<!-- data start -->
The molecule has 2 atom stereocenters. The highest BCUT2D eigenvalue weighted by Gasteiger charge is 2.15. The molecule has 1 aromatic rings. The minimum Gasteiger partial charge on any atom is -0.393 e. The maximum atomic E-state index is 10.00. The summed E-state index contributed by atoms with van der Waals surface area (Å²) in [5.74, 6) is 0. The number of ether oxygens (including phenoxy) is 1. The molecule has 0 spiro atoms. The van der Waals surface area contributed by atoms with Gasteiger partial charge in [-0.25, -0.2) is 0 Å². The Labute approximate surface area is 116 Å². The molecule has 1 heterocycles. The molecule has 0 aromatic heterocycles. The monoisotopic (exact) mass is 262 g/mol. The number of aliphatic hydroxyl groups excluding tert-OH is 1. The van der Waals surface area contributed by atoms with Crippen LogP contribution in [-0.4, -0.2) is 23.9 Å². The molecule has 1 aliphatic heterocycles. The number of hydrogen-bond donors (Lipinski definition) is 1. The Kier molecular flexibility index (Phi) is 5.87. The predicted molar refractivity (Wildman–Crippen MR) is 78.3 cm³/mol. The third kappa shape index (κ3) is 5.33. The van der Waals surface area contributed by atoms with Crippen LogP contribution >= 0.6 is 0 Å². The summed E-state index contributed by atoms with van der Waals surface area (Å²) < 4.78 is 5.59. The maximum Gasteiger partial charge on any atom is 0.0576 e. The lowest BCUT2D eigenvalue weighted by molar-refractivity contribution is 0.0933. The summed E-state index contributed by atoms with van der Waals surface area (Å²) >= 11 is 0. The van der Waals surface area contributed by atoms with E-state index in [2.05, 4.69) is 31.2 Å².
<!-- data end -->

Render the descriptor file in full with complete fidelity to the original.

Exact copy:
The molecule has 2 atom stereocenters. The highest BCUT2D eigenvalue weighted by Gasteiger charge is 2.15. The molecule has 1 aromatic rings. The minimum Gasteiger partial charge on any atom is -0.393 e. The maximum atomic E-state index is 10.00. The summed E-state index contributed by atoms with van der Waals surface area (Å²) in [5.74, 6) is 0. The number of ether oxygens (including phenoxy) is 1. The molecule has 0 spiro atoms. The van der Waals surface area contributed by atoms with Gasteiger partial charge in [-0.25, -0.2) is 0 Å². The Labute approximate surface area is 116 Å². The molecule has 1 heterocycles. The molecule has 0 aromatic heterocycles. The monoisotopic (exact) mass is 262 g/mol. The number of aliphatic hydroxyl groups excluding tert-OH is 1. The van der Waals surface area contributed by atoms with Crippen LogP contribution in [-0.4, -0.2) is 23.9 Å². The molecule has 1 aliphatic heterocycles. The number of hydrogen-bond donors (Lipinski definition) is 1. The Kier molecular flexibility index (Phi) is 5.87. The predicted molar refractivity (Wildman–Crippen MR) is 78.3 cm³/mol. The third kappa shape index (κ3) is 5.33. The van der Waals surface area contributed by atoms with Crippen LogP contribution >= 0.6 is 0 Å². The summed E-state index contributed by atoms with van der Waals surface area (Å²) < 4.78 is 5.59. The maximum Gasteiger partial charge on any atom is 0.0576 e. The lowest BCUT2D eigenvalue weighted by molar-refractivity contribution is 0.0933. The summed E-state index contributed by atoms with van der Waals surface area (Å²) >= 11 is 0. The van der Waals surface area contributed by atoms with E-state index in [2.05, 4.69) is 31.2 Å².